Today’s Scripture passage from Luke 14: 16-24, talks about a great banquet. If we acted out this story as a play, the characters would include the man who gave the banquet, the people who were invited, the servants of the house who announced the banquet was ready, and then the great masses of people of the city. The host of the banquet is the Lord. We are the invited guests. He continually invites us to Him, through worship, the Eucharist, prayer and in so many other ways.
We play the role of the invited guests. We are invited to attend His banquet. We have a daily choice when it comes to attending. We can joyfully attend, or we can make an excuse not to. We have a daily choice to reflect God’s glory in the way we behave. We can choose the way of Christ or we can choose the way of the world. Those who decided not to attend banquet came up with various excuses. Two of the excuses concerned material things—one man had bought a field and wanted to see it, and a second man had bought five yoke of oxen he couldn’t wait to try. The third excuse almost seems noble—He decided to take care of his new wife and declined the invitation.
There are many de-churched and nominally churched people who make the same excuses: “I’m too busy,” “I work a lot of hours,” “we’ve got family in town,” or “I’ll try to make it when I can.” In the Parable, the master who had chosen to invite some very specific people became very enraged with his original guests. He didn’t tell his servants to go and compel the originally invited guests to come. He didn’t try to come up with some gimmick to make his banquet more attractive so that they would leave their excuses and come. Instead he sent his servants to the highways and hedges of the city, to invite anyone they could find to come to the banquet. If we follow Christ’s teaching from the Scriptures, we should not be giving our attention only to the de-churched and the nominally churched. Certainly, there is nothing wrong with inviting someone back to church or encouraging them to come more often. However, we should be inviting people who don’t know Christ to know Him, and we should go after the un-churched and invite them to come in.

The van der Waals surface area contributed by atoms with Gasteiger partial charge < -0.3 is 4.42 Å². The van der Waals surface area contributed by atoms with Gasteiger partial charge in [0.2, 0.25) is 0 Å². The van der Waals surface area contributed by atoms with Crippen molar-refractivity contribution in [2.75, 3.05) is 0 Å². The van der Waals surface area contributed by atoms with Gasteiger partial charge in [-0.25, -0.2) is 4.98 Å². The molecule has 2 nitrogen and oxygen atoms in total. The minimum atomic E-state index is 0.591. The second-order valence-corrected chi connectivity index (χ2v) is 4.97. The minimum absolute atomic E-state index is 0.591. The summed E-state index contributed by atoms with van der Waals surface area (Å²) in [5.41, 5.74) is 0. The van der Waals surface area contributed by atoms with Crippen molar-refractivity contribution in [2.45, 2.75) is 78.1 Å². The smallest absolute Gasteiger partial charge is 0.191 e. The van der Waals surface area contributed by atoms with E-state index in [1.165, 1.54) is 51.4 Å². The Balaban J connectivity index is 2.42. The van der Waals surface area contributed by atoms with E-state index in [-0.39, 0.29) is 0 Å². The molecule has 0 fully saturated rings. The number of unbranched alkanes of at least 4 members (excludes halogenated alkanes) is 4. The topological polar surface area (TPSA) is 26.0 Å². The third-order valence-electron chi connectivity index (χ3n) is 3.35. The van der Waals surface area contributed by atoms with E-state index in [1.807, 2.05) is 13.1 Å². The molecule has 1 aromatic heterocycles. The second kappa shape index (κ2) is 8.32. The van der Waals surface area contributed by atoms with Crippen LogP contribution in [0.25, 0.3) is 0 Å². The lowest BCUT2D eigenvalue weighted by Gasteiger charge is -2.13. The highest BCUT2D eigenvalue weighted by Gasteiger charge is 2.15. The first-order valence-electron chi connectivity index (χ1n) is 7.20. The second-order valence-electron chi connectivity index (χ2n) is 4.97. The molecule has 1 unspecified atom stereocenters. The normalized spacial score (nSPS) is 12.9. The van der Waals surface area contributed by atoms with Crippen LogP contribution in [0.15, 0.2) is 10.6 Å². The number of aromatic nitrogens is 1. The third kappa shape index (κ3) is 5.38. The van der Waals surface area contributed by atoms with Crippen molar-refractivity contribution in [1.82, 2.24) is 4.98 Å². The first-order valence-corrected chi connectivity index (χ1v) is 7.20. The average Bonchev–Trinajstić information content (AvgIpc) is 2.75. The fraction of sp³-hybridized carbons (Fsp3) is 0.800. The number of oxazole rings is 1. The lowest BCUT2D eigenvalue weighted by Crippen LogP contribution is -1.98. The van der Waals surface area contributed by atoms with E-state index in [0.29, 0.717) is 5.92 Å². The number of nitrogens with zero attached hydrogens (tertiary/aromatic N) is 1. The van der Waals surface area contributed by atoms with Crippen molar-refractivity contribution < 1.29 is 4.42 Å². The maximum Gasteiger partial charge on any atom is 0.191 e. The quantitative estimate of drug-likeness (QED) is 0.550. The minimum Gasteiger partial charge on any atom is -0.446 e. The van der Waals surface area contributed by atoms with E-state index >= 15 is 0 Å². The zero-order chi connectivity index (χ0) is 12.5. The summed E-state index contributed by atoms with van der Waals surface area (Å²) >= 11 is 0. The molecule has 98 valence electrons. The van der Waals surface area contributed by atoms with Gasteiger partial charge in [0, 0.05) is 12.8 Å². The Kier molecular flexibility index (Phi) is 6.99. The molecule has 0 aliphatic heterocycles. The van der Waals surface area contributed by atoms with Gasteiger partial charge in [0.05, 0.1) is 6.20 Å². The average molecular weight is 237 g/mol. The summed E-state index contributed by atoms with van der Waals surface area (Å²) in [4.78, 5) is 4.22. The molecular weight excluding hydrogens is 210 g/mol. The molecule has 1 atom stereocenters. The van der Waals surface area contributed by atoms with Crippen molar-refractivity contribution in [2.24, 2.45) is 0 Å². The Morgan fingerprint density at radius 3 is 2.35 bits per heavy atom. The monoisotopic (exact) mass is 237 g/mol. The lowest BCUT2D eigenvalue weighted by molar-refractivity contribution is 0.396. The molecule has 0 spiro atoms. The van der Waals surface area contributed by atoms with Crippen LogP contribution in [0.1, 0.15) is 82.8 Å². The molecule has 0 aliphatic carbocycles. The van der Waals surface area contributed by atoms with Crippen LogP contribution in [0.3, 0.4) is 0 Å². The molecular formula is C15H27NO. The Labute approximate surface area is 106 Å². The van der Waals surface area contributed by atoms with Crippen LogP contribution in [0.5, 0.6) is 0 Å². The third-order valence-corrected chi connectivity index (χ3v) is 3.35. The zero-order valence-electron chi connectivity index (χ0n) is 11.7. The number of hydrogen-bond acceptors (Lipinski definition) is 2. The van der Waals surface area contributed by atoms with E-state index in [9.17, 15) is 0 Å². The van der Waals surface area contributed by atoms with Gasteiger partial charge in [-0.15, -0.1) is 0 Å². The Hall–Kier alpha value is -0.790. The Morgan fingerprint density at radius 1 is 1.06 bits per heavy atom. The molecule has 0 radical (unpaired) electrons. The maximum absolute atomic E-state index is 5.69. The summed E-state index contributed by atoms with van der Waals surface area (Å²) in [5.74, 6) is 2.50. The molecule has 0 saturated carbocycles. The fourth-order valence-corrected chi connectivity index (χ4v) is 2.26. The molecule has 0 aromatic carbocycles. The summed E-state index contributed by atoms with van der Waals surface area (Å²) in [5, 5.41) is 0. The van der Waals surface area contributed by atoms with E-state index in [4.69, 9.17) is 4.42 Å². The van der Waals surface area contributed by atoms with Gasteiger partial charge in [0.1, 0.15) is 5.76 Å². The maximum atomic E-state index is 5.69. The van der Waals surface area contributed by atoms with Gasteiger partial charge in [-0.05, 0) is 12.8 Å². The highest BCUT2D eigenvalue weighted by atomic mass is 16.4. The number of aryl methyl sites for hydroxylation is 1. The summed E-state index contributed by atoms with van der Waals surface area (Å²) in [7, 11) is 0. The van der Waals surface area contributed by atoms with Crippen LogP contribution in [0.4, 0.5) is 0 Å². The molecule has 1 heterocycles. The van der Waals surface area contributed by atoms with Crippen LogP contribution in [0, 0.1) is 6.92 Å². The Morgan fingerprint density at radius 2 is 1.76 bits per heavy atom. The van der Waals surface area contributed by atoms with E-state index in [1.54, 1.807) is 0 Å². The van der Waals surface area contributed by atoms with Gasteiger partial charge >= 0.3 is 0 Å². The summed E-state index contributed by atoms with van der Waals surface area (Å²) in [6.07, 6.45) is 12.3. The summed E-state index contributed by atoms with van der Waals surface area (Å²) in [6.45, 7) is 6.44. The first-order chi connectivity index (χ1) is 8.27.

There is an ever growing percentage of people who used to come to church and don’t anymore. And their children are becoming a growing percentage of people who have never heard of Christ, the unchurched. There is a growing percentage of people who are going through life who feel that their life has no purpose and no meaning. They have gotten tired of the “rat race” and as they get older, they start to realize that there has to be more to life than working, making money and spending it. These are the unchurched, the many who we should be inviting to Christ and to the church.
There is a critical difference between talking about Christ and talking about the Church, however. We will get to that in tomorrow’s reflection.
The fool says in his heart, “There is no God.” They are corrupt, they do abominable deeds, there is none that does good. The Lord looks down from heaven upon the children of men, to see if there are any that act wisely, that seek after God. They have all gone astray, they are all alike corrupt; there is none that does good, not one. Have they no knowledge, all the evildoers who eat up my people as they eat bread,, and do not call upon the Lord? There they shall be in great terror, for God is with the generation of the righteous. You would confound the plans of the poor, but the Lord is his refuge. O that deliverance for Israel would come out of Zion! When the Lord restores the fortunes of His people, Jacob shall rejoice, Israel shall be glad. Psalm 14
We need to go after not just the de-churched and the nominally churched. It’s the unchurched that Christ sends us after!
The Revised Standard Version of the Bible is copyrighted 1946, 1952, 1971, and 1973 by the Division of Christian Education of the National Council of the Churches of Christ in the U.S.A. and used by permission. From the Online Chapel of the Greek Orthodox Archdiocese of America.